Rental car prices surge to record-high prices

As more people get vaccinated, summer travel plans are becoming an exciting reality. But before you book your trip, travel experts say be prepared to have your rental car cost more than your plane ticket.

That's due to a nationwide rental car shortage that we’re seeing here locally.

"Our phone just stopped ringing for months," says Jason Hollenbeck.

Hollenbeck is the manager for Aero Rent A Car. Hollenebck says COVID had a devastating effect on his family’s car rental company.

To stay afloat, they did what most rental companies did both big and small: "We got rid of a lot of our inventory knowing that we don't have any incoming reservations."

Hollenbeck says they sold about 60% of their fleet. He says some rental companies did even more than that.

So while things are finally looking up the industry with travel picking up, "it’s kind of this in-between period where companies need to be able to replenish their inventory to fulfill the demand."

"We have huge demand, restricted supply, and its doing exactly what economics do, it is jacking up the rental car rates significantly, 300 times what you might expect," says travel expert Steve Danishek.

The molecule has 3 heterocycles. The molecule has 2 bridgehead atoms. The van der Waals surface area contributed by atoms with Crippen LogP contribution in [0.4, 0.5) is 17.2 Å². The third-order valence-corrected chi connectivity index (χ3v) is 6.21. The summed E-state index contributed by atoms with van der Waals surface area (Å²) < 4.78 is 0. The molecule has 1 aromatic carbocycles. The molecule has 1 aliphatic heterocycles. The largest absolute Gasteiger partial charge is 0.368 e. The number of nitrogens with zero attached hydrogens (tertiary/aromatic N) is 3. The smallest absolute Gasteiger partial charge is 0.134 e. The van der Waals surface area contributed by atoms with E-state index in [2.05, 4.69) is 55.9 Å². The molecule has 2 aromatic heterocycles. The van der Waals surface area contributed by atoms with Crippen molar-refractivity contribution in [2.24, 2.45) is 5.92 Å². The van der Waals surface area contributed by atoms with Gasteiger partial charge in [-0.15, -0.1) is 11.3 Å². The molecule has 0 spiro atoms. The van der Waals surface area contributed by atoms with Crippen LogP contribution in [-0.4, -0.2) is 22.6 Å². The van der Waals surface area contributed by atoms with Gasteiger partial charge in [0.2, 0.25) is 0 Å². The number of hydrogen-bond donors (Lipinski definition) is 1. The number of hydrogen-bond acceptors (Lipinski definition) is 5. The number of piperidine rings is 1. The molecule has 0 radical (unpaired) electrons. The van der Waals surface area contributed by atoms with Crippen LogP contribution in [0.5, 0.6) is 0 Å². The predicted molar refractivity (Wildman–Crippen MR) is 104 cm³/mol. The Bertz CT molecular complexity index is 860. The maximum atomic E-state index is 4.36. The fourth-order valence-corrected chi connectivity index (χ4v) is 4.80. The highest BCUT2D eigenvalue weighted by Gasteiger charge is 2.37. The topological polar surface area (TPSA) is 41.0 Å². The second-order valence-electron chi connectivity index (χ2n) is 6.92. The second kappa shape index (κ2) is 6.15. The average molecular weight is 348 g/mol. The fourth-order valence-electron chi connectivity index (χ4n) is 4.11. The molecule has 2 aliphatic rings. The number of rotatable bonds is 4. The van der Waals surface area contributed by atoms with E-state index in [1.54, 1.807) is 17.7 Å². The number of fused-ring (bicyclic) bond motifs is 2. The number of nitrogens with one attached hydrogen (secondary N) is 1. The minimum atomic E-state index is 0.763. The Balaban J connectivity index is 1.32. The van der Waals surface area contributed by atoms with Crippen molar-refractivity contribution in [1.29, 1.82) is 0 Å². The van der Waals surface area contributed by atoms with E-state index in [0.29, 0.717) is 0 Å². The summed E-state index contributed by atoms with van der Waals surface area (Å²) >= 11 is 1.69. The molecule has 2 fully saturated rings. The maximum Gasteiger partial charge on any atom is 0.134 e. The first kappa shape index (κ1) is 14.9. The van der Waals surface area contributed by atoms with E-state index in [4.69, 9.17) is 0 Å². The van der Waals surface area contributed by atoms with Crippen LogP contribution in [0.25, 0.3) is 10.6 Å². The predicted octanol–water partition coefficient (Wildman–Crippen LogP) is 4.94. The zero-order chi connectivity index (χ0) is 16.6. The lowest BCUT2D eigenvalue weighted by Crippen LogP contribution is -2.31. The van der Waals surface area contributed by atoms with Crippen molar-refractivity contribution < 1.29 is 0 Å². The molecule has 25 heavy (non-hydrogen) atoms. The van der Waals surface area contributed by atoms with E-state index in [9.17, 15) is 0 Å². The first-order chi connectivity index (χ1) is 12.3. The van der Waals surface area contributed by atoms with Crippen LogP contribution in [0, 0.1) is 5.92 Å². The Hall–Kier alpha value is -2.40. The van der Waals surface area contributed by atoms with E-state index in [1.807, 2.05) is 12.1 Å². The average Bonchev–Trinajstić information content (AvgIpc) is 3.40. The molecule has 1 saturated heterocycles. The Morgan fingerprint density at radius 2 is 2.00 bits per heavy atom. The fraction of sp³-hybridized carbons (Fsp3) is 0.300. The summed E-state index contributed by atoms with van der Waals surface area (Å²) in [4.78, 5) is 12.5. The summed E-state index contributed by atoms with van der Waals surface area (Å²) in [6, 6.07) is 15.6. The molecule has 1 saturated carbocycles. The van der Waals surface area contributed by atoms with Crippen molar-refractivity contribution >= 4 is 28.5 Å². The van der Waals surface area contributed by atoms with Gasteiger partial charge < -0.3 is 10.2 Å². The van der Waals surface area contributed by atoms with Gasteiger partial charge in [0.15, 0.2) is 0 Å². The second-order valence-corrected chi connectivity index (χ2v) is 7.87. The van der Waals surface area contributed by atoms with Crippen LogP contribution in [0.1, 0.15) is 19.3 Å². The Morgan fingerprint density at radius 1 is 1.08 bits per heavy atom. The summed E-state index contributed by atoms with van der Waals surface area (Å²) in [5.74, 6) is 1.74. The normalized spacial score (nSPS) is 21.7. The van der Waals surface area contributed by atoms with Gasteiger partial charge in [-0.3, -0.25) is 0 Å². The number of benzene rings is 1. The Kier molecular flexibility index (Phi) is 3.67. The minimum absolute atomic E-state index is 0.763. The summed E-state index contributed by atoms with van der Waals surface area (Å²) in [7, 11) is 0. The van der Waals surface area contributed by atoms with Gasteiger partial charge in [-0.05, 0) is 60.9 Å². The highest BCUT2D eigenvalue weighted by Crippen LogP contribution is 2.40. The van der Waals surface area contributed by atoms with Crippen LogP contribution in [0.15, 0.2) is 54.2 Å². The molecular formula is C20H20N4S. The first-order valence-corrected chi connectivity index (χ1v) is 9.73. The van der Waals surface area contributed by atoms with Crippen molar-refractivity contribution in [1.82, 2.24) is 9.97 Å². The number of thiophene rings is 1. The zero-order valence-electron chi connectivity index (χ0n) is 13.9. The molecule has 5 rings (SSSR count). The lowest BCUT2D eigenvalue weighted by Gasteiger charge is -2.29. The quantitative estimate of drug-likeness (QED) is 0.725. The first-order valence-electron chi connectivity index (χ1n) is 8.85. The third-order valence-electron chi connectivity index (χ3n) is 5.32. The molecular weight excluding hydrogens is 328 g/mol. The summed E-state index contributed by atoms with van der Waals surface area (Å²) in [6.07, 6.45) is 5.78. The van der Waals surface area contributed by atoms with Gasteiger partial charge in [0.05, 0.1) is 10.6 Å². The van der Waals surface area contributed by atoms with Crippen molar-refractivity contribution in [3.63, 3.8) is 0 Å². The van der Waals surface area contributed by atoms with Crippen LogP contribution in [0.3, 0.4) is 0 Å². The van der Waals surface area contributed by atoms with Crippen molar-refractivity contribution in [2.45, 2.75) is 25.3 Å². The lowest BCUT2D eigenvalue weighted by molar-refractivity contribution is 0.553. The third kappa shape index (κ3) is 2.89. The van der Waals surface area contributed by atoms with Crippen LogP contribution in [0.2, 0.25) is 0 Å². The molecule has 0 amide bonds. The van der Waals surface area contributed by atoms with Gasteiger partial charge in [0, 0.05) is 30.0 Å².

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Danishek says if you wanted to rent a car tomorrow for one day, it would cost you $579 in Miami; in Orlando it would be $732. In Austin, Dallas and Houston there are just no rental cars available.

When we checked it ourselves using Expedia, the lowest price you could get for a midsize car for a one-day rental- tomorrow in Honolulu would set you back $200. Fort Lauderdale was $445.

Danishek says renting last-minute and for only a day is typically going to give you higher prices. But he says the prices they're seeing today are just unheard of.

"There are situations where the car companies cannot even meet the number of reservations that have been confirmed by the rental companies," says Danishek.

So why don’t companies up their inventory? Well, it’s complicated. 

"The car manufacturers are having trouble manufacturing the cars due to the chip shortages from Taiwan and elsewhere, so they can’t bring cars back into the fleet right away. This is a problem that’s going to take several months to solve."

And the cars that are available to buy are very expensive.

"Everyone knows the rental car companies need cars," says Hollenbeck.

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Because rental companies have to purchase cars for higher prices they are renting for higher prices. Hollenbeck says his family’s business’s prices haven’t gone up more than 20%. That's low compared to bigger companies where travel agents say you can see an increase of 50 to 100%.

"People will book the airfare, they’ll book the hotel, and then, as an afterthought they’ll book the car because cars are relatively cheap, they should not-they should look at all three elements."

Danishek says a good tip is look at prices at rent a car companies that aren’t located at the airport. Airport locations may be more expensive.

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